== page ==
To help you get even smarter and distinguish the real opportunities from the noise, Business Insider will host ‘What’s next for crypto?” a webinar on Thursday, July 15 at 2 p.m. ET. Join Insider’s senior investing reporter Vicky Huang, and senior investing editor Akin Oyedele, in conversation with Yassine Elmandjra, the blockchain and cryptoasset analyst at Ark Invest; David Grider, the head of digital assets research at Fundstrat; and Ria Bhutoria, the principal at Castle Island Ventures.
The panel of these three experts will discuss topics including:
Investing ideas, opportunities, and use cases in crypto broadly and in specific tokens or coins.
Whether the bull market in bitcoin is over for this cycle, and what may happen next following the largest crypto’s plunge from its all-time highs.
The prospects for wider and deeper adoption of crypto by institutional asset managers.
Price targets for bitcoin, ether, and other major cryptocurrencies, including breakdowns of the theses that back them up.
And, the debate around bitcoin’s environmental impact.
The webinar will touch on other major developments in the volatile and evolving space.
Pfizer-BioNTech’s COVID-19 vaccine does not damage sperm, according to a small new pre-print study out of Israel.
Researchers studied sperm samples from 43 men who had received their second dose of the vaccine around a month prior.
The team at the Hebrew University of Jerusalem found no abnormalities in the volume, concentration, or motility of the men’s sperm.
Though the study was small, and the results have yet to be peer-reviewed, the researchers believe their findings are a ringing endorsement for young men to get vaccinated, pointing to research that suggests coronavirus infection could impact male fertility.
“These preliminary results are reassuring to the young male population undergoing vaccination worldwide,” they wrote Monday on the website medRxiv, where researchers post pre-print studies. “Couples desiring to conceive should vaccinate, as vaccination does not affect sperm.”
Does COVID-19 infection affect male fertility?
A controversial paper published in the journal Reproduction in January caused a stir among scientists, suggesting there is evidence that COVID-19 impacts male fertility.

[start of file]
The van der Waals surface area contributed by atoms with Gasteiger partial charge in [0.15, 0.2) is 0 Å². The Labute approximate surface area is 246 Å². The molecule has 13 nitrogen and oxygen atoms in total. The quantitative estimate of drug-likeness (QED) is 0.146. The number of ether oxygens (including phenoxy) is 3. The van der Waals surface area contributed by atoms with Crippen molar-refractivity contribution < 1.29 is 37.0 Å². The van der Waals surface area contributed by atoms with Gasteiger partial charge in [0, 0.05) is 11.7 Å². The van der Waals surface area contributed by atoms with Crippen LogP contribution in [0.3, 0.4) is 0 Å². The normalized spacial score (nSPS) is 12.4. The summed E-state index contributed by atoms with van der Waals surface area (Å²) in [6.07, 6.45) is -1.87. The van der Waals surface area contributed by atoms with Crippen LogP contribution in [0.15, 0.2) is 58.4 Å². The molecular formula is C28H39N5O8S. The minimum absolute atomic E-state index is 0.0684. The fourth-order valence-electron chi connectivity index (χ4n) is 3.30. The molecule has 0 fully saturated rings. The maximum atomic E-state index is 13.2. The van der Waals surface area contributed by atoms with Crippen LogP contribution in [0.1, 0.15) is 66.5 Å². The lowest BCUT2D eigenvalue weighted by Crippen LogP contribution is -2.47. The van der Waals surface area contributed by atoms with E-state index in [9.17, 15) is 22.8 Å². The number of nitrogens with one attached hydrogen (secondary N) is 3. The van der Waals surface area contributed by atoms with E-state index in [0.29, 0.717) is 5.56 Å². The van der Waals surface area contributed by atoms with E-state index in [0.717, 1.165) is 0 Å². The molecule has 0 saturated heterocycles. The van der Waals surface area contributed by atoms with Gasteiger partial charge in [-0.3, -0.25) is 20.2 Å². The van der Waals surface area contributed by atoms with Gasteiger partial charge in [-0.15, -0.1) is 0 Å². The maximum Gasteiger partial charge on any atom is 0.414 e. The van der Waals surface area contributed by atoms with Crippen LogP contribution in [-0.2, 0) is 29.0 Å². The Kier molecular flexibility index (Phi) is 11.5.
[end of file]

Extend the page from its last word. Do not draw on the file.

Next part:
While that is plausible, Dr. Channa Jayasena, a consultant in reproductive endocrinology and andrology at Imperial College London, told CNN, the study lacked detail and convincing data.
“Being ill from any virus such as flu can temporarily drop your sperm count (sometimes to zero) for a few weeks or months. This makes it difficult to work out how much of the reductions observed in this study were specific to COVID-19 rather than just from being ill,” Jayasena said.
We know the vaccines do not affect female fertility
The vaccines from Pfizer and Moderna use messenger RNA (mRNA) to train the body to recognize and fight the coronavirus.
As the American College of Obstetricians and Gynecologists said in an advisory notice: “These vaccines do not enter the nucleus and do not alter human DNA in vaccine recipients. As a result, mRNA vaccines cannot cause any genetic changes.”
Jerica Pitts, a spokesperson for Pfizer, reiterated the point, telling the Associated Press: “It has been incorrectly suggested that COVID-19 vaccines will cause infertility because of a shared amino acid sequence in the spike protein of SARS-CoV-2 and a placental protein. The sequence, however, is too short to plausibly give rise to autoimmunity.”
Experts are excited to get some data on male fertility, the virus, and the vaccine
While none of the clinical trials of the vaccines knowingly included pregnant people, there is now plenty of data to show that the vaccines are safe for women trying to conceive, people who are currently pregnant, and those who are breastfeeding.
But this Israeli study represents some of the first data on male fertility.
Speaking about the vaccines and fertility in an Insider webinar last month, Dr. Jessica Shepherd, an OB/GYN, lamented the lack of attention paid to men in this conversation.
“Most times when we think of studies, especially with something that’s so new, we do focus on people who are currently pregnant and then breastfeeding moms and the recent postpartum phase,” Shepherd said. “But many times we do have to consider the male factor of fertility and seeing if there’s any impact on sperm.”